Adam Lashinsky, editor-at-large, Fortune Magazine: We're getting a little carried away here. Obama's proposing corporate tax cuts, rewriting rules to let companies losing money to benefit on a tax basis and other measures to help stimulate business. Obama isn't saying government is the only solution. He's saying that government has to be the entity to kick start an economic recovery.
Ben Stein, co-author of "How to Ruin the United States of America": Big government is back with a vengeance. We have to further loosen monetary policy to solve this economic crisis. Mistakes in monetary policy have to be corrected by better monetary policy. Banks aren't lending. They have to receive solvency guarantees. If that takes place, they'll start lending again.
Exclusive One-on-One With Sen. John McCain
Banning Secret Ballots at Work: Good for Unions, Bad for Business?
Jack Welch: Banning secret ballots would be horrible for U.S. businesses' ability to be globally competitive. How many union companies become competitive and win? The number is small. Productivity is the key to our nation's wealth, and you lose productivity with union work rules. Additionally, banning a secret ballot goes against one of the fundamental principles of the country.
Ben Stein: Banning the secret ballot is un-American, coercive, and opposed to the basic principles of decency and individual dignity of the worker. It would be a body blow to democratic principles. Unions kill jobs, they don't create them.
Adam Lashinsky: I'm no fan of eliminating the secret ballot for union membership. But the question that must be asked is do we want to make it more difficult or less difficult for workers to organize and form unions? The balance has been swinging in favor of management. Now the pendulum may swing back in favor of workers.
Inside Jack's Head: Should "Profitable" Companies Not Lay Off Workers Right Now?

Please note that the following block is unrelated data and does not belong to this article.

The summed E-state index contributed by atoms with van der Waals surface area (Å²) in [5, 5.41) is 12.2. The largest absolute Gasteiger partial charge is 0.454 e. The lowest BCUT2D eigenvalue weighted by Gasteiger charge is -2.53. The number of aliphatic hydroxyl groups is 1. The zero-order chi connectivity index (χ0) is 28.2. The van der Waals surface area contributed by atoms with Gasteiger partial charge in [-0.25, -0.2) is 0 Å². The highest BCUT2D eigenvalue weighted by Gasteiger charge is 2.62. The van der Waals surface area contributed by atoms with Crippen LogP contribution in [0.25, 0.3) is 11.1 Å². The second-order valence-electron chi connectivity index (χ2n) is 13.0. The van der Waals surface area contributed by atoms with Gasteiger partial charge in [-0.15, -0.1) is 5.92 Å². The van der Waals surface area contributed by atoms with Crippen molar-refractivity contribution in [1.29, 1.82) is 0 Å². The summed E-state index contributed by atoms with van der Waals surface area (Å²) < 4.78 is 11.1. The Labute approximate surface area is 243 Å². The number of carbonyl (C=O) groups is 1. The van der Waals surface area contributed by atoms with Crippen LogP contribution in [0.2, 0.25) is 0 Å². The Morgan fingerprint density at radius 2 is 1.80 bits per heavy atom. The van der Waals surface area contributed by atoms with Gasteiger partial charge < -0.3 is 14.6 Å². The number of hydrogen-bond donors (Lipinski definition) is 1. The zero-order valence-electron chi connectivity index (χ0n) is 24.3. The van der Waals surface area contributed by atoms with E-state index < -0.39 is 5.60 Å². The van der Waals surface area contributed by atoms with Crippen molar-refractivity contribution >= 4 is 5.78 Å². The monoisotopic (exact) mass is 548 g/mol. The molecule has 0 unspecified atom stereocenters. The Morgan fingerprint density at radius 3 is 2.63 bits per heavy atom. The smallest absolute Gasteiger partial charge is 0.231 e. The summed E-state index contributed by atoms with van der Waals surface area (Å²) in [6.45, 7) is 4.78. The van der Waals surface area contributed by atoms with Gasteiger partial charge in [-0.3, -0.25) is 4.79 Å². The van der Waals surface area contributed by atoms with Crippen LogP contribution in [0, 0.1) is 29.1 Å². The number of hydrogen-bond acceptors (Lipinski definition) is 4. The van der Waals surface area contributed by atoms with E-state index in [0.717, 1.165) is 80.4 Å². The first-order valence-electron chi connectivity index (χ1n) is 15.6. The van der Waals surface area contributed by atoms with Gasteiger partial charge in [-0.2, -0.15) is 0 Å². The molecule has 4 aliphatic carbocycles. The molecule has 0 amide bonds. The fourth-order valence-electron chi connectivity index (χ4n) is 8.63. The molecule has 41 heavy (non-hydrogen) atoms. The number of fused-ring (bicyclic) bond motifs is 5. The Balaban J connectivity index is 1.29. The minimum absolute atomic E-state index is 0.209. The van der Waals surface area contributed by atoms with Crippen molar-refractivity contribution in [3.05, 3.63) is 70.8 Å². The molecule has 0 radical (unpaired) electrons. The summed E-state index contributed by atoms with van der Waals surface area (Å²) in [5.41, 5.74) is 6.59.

Jack Welch: Businesses and economies are dynamic. A certain shock like the one we've had takes out retail, newspapers, banks, etc. They go from profitable to non-profitable. We have to allocate resources to different industries and products. Companies must readjust to changing market conditions. These companies have to prepare for tomorrow, and many haven't yet.
On Saturday, Jan. 10, 2009, David Asman was joined by Steve Forbes, Rich Karlgaard, Jack Gage, Mike Ozanian, Neil Weinberg, John Rutledge, Quentin Hardy, Evelyn Rusli, Mike Maiello, and Elizabeth MacDonald.
David Asman: President-elect Barack Obama promising tax breaks to help most American families… even though millions of them don't pay income taxes. That's why some at Forbes warn Obama's plan will only lead America to be a welfare nation. But who's right?
Jack Gage: It's welfare. And if it sounds familiar, it's because this is what we heard on the campaign trail. It's exactly what he promised. It's a one-time gain in corporate accounting called an extraordinary event. It does nothing for the continuing operations of the business. That's exactly what it is here – it's welfare, a handout, it's buying votes.
David Asman: Neil, welfare or tax cut?
Neil Weinberg: Jack is saying this is a one-time event? I don't think so. It's spread out over a couple of years and it's largely going to help people who have low incomes. They are the people who spend the money – that's where we want the tax cuts to go.
David Asman: Steve, what do you say?
Steve Forbes: Whatever you call it – it's not going to do much for the economy. If you want to do real things for the economy, you cut tax rates – so people know they're permanent. It's sort of like a cup of tea versus Red Bull.
Rich Karlgaard: It's dangerous for democracy, David. This plan will take a majority of voters and take them off the income tax rolls. It's always been the government's job to rob Peter to pay Paul – you'll always have the support of Paul when you do that. The Peters better hire a good tax lawyer, that's all I'm saying.
David Asman: Alright – we'll we don't have Peter or Paul, but we do have Quentin! Quentin, is it a tax cut or welfare?
Quentin Hardy: I think it's a mark of how far we've fallen as a country that we can just bad-mouth welfare. I mean welfare is about helping the poor. Welfare gets a bad rap because it sometimes creates multi-generational dependency. But, this is not about that! Look, the average American household collectively lost $13 trillion in the 4th quarter. Half-a-million jobs lost in December. The average American household now pays more in interest than it does for food. People need help! It has to be broad. It has to be diverse. This is a good idea.